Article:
The Kindness of Strangers: Kitchen Memoirs
Shonagh Koea (illustrations by Peter Wells)
It wasn’t in her own mother’s kitchen that the young Shonagh found out food could make her happy. Things at home were a bit bleak. But in the house next door it was different. A concert pianist lived there with her husband and children. When the husband had to work late on Fridays, Shonagh used to be invited for dinner. The pianist liked to cook tasty one-dish meals, such as kedgeree moistened with whipped cream and flavoured with tabasco, ginger, sultanas and walnuts, touches that in the 1950s would have given it a bohemian edge. But Shonagh’s joy was about more than just the food. It was the whole occasion – the dimly lit wood-panelled dining room lined with bookshelves, the sublime piano playing and the companionship of two lonely people, the pianist and the girl she called Sho.
She experiences another culinary awakening when she goes to stay for a few days with her mother’s friend Mrs Thom. Breakfast was served on a large oak table prettily set with starched cloth and matching napkin: “She had cut a grapefruit into segments for me with no pith attached to any of the flesh and it was a bright yellow grapefruit that was sweet and delicious.” This was followed by “fresh toast and butter done in curls and a dish of marmalade that was so orange and clear it lay in the dish like a golden eye.”
Koea’s recounting of these childhood culinary epiphanies is brilliant and puts her in the company of food writers such as Elizabeth David and M F K Fisher, whose delight in food also lay dormant until they tasted wonderful dishes away from home.
Mrs Thom’s marmalade made such an impression on Koea that stirring up her own brew becomes a talisman for her. She tells how she often makes a batch of marmalade when she moves into a new house “so that the lovely clear smell of the citrus fruit will permeate every room and somehow make the place mine, like a silent statement of tenure.” After the death of her husband, she invites friends to a weekend breakfast and serves the pianist’s kedgeree with homemade muffins and homemade marmalade, coffee and Buck’s Fizz. Those two recipes, kedgeree and marmalade, guarantee a happy occasion.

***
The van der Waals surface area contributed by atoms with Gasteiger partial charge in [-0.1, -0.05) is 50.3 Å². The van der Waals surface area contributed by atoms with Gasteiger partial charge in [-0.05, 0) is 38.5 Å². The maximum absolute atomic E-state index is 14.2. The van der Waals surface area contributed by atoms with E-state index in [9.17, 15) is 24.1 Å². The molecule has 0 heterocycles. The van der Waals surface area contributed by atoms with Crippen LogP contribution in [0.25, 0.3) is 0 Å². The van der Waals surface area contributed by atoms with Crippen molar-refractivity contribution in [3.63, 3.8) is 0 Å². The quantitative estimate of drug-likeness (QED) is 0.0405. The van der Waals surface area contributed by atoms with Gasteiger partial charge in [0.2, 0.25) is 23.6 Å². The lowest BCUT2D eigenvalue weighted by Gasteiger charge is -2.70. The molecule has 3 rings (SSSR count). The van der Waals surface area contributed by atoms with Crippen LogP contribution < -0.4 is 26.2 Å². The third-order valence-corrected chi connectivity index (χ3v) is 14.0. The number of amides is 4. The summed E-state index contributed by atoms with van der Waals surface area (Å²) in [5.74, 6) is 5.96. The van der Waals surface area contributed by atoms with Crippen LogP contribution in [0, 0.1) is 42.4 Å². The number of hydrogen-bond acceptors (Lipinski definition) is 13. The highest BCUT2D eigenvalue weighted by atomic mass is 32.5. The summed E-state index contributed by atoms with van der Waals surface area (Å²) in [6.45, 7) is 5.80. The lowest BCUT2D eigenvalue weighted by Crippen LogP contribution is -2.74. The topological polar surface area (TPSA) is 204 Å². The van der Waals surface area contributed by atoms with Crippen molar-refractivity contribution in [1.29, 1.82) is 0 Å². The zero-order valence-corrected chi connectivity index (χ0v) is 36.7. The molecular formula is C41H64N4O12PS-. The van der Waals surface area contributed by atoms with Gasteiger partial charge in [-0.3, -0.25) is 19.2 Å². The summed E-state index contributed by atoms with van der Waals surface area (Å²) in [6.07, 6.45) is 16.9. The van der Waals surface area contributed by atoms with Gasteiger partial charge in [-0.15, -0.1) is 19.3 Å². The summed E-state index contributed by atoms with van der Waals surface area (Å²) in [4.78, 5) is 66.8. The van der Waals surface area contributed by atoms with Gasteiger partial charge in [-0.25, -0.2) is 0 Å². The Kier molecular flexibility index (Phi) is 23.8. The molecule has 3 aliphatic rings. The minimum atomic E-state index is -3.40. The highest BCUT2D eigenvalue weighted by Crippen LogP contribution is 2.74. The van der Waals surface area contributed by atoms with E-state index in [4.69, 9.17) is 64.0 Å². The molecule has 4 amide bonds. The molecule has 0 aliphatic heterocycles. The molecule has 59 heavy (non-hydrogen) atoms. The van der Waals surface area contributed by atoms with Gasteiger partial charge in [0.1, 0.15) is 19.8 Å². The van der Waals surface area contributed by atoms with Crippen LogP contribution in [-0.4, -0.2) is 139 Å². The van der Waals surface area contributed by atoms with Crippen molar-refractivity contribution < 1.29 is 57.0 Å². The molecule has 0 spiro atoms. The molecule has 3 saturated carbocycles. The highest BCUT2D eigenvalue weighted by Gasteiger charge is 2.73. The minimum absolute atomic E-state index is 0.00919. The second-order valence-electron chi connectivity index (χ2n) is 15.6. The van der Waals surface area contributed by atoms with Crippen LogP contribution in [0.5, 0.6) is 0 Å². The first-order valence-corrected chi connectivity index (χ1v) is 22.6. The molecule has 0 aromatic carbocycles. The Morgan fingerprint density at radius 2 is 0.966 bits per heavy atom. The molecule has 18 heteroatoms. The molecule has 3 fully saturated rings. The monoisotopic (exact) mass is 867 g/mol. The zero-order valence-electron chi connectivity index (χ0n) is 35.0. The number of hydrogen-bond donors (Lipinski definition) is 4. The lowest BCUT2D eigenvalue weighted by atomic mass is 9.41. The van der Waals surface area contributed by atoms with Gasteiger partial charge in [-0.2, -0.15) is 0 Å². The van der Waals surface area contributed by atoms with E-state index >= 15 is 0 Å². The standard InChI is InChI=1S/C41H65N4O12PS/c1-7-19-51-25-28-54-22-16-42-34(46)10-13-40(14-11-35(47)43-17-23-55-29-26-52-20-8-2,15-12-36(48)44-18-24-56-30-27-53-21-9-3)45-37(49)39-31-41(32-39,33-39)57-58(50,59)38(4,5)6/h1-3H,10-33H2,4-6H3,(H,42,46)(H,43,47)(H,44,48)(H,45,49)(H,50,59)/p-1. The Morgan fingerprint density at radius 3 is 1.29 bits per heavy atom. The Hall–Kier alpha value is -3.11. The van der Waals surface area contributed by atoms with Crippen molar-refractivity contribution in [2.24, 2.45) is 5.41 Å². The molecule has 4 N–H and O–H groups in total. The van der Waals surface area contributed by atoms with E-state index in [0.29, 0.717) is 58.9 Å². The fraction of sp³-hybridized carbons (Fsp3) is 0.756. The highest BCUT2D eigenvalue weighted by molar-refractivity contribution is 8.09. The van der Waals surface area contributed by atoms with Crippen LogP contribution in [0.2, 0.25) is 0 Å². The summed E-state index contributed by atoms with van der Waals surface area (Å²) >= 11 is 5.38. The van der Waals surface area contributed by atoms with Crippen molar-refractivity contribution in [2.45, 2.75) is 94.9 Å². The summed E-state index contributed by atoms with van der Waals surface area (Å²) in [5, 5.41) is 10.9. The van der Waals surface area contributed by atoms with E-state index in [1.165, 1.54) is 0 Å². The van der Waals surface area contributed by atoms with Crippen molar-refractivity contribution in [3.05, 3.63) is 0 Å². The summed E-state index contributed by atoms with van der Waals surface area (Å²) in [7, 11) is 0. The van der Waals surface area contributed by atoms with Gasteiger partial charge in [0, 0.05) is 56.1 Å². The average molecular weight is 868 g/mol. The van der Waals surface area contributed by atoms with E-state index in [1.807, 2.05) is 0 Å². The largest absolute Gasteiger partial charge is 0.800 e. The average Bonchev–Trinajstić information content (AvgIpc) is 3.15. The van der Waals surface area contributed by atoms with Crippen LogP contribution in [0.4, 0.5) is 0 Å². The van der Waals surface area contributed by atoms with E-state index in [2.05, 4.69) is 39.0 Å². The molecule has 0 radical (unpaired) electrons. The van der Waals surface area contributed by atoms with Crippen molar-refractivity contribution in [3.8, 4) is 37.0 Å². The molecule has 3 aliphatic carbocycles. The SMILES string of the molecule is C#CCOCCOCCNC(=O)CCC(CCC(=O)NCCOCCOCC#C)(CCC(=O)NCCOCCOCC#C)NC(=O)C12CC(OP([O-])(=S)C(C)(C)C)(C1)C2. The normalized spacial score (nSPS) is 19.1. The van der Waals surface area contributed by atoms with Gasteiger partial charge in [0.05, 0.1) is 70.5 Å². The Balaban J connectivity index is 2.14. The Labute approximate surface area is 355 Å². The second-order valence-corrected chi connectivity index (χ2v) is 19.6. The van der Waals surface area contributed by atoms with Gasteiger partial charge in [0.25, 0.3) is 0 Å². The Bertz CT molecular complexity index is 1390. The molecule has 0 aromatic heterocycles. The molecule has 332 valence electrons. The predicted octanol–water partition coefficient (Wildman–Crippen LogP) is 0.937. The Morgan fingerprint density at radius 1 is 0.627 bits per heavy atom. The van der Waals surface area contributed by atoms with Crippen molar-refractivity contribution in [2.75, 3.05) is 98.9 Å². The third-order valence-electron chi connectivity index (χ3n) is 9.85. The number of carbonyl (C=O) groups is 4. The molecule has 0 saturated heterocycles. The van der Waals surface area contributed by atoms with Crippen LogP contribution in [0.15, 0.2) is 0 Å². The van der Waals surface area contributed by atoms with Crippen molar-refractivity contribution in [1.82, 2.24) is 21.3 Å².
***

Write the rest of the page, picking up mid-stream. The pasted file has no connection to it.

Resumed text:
Readers of Koea’s novels and short stories will have already discovered that she knows a great deal about food. The strange, strong, sad women who inhabit her stories are often accomplished cooks. In the most recent novel, Yet Another Ghastly Christmas, Evelyn Jarrod contemplates cooking a solitary Christmas dinner of roast chicken stuffed with red peppers and accompanied by new potatoes and a few peas from the garden. On other occasions she prepares dainty sandwiches filled with mushroom paté to serve with drinks, and prepares a perfect lunch of asparagus, ham and fresh bread for a friend. One of my favourite gastronomic scenes in Koea’s fiction is her description of the picnic which concludes The Lonely Margins of the Sea:
You can’t have the same thing to eat every day, you know. You had jam tarts yesterday, only that was bought pastry with raspberry jam. Today it’s home-made, with strawberry. But there’s got to be variety. And we’re running out of jam.
Her descriptions of these simple occasions are exquisite and are surely recounted from experience.
I longed for more of them in the memoir. I wanted to know more about the everyday meals that Koea cooked for her family, as well as how she managed as a solitary diner later on.